[talk-au] remapping Australia from bing

Ian Sergeant inas66+osm at gmail.com
Sun Nov 13 11:12:57 GMT 2011


Hi,

The OSM community has always chosen to err on the side of caution on
copyright issues.

The community has gone to extraordinary lengths to gather street names from
untainted sources, with most names around the world gathered form OSMers
visiting the actual streets.

If your perspective is truly that all street names are without copyright,
and you will copy them into OSM without gaining community support, then you
are surely going against the community wishes.  You are not doing anybody
any favours, putting your own data and data built on yours at risk.

Personally, all my OSM contributed data is in the public domain, you may
copy it how you wish without fear of legal action from me!  However, I
along with many others wish to ensure that OSM remains legally unencumbered
beyond any doubt.

Ian.

On 13 November 2011 21:54, <FK270673 at fantasymail.de> wrote:

> First of all, remapping existing ways, whether for OSM or for FOSM, or for
> any other fork, is an annoying waste of time, and I have always called it a
> madness, and I still would prefer to reuse existing ways if it was legally
> possible. Months ago, I was a strong supporter of improving existing ways
> in order to honor previous contributors.
>
> However, the Licence Working Group has threatened to delete all ways made
> by decliners (or even non-responders), even if they have been later edited
> by CT-accepting mappers. There is no legal obligation to do so, but the
> OSMF does not have any cent to enforce their potential rights in a lawsuit.
>
> However, this license change, and the way how it was announced, has
> disappointed many mappers who refused to accept, mainly based on personal
> sentiments. I don't really know whether Nearmap was so much better than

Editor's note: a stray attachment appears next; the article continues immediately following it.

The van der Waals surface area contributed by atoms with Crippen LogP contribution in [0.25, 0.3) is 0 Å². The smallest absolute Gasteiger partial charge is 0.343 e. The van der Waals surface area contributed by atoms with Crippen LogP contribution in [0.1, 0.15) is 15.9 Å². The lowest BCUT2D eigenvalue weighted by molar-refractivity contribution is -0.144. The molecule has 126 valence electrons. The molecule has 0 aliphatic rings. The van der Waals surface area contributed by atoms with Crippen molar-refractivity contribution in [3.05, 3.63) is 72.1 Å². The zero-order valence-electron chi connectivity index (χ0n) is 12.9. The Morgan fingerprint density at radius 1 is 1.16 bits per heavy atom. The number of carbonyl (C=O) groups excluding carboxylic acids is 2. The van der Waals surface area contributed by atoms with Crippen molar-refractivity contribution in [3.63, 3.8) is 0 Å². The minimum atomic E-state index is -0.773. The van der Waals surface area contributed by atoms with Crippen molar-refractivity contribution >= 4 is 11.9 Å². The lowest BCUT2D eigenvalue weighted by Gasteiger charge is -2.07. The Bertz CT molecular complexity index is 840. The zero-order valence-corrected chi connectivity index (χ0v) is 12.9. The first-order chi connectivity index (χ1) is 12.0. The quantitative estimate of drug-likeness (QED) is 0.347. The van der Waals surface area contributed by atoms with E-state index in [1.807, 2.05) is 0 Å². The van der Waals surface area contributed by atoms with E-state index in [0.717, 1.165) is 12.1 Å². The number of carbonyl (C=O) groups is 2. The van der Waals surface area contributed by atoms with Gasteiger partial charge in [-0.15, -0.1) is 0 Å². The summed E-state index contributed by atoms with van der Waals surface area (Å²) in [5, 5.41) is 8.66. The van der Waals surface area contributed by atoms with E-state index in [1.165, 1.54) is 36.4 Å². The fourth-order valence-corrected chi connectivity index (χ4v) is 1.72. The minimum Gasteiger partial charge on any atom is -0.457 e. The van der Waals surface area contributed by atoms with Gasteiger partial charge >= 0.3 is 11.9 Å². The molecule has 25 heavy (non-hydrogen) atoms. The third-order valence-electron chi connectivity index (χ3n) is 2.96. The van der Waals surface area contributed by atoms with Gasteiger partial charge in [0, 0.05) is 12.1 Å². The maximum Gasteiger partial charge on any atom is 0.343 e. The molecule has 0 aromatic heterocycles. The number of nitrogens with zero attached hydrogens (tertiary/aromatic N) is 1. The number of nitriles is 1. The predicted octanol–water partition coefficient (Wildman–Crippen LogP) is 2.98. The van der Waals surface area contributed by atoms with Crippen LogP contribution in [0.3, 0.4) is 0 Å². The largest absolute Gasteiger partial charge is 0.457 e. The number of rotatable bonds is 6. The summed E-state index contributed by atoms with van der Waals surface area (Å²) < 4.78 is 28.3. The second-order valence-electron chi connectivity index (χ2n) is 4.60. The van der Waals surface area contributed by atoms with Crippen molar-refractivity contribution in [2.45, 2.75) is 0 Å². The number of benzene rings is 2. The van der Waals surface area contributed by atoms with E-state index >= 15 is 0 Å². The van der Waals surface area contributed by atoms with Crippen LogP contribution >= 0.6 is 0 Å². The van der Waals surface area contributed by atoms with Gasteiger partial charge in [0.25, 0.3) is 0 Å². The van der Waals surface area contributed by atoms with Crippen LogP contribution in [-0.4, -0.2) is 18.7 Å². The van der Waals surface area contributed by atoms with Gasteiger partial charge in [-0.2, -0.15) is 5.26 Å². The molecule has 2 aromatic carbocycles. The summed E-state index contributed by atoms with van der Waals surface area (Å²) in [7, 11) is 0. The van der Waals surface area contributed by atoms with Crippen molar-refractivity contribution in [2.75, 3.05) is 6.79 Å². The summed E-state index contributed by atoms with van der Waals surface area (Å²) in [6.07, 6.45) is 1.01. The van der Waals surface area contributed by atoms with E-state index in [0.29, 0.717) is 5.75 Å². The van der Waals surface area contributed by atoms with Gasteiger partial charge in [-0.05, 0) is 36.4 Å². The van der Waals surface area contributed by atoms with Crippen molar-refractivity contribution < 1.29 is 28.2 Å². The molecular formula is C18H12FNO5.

> Bing.
>
> The problem is caused by mappers who are refusing to relicense their data
> without any valid reason. In general, the relicensing process is just a
> formality: You allow any user to use the database either under CC-by-sa or
> under ODbL license. This license is NON-exclusive: it allows to contribute
> this data for ANY project, whether OSM or FOSM or any other project. I
> don't have any problems with contributing to both projects as well.
>
> Many legislations, e.g. in the United States, Japan and many European
> countries, do not allow minorities to refuse their consent without any
> valid reason nor do they consider facts as protected by copyright. Simple
> facts (e.g. real street names) are NEVER protected by copyright, otherwise
> it would be a copyright violation to use them in any way.
>
> > Just because someone has a individual view that some data
> isn't covered by copyright doesn't make it so.
>
> Are you a lawyer who can decide whether data is protected by copyright or
> not? If you think that I have violated any copyright, please make a lawsuit
> against me - I will give my address to your lawyer, but I will consider all
> your accusations as unsubstantial if you don't start a lawsuit against me.
> Oh, it's easier to write a letter to the LWG and to tell them fairytales
> about potential lawsuits than to make a real one!
>
> Truth (e.g. real street names) is not covered by copyright, otherwise it
> would be a copyright violation to tell it. Only lies (invented ideas) may
> be protected by copyright as they are invented by the liar himself.
>
> It would be the easiest solution if as many Australian mappers as possible
> would simply click the "Accept Button" - not for Steve or any of the board
> members, but just in order not to disappoint the 46,000 collaborating
> mappers who have agreed so far.
>
> OpenStreetMap once started to provide one free map for all. Now it seems
> that two fighting projects are claiming a copyright for each byte or letter
> within the database, just in order to damage the other project rather than
> making a benefit for whole humanity.
>
> ODbL was intended to exchange datasets between different projects, e.g.
> OSM and GoogleMapMaker (provided they agree). It was intended to facilitate
> small (three-digit) extracts that are not covered by any copyright or
> database right. It was intended to facilitate derived maps under another
> license (e.g. weather maps or congestion maps which are quickly outdated).
> All of these benefits would not be feasable, at least for Australia, if you
> continue not to accept the new license.
>
>
>
>
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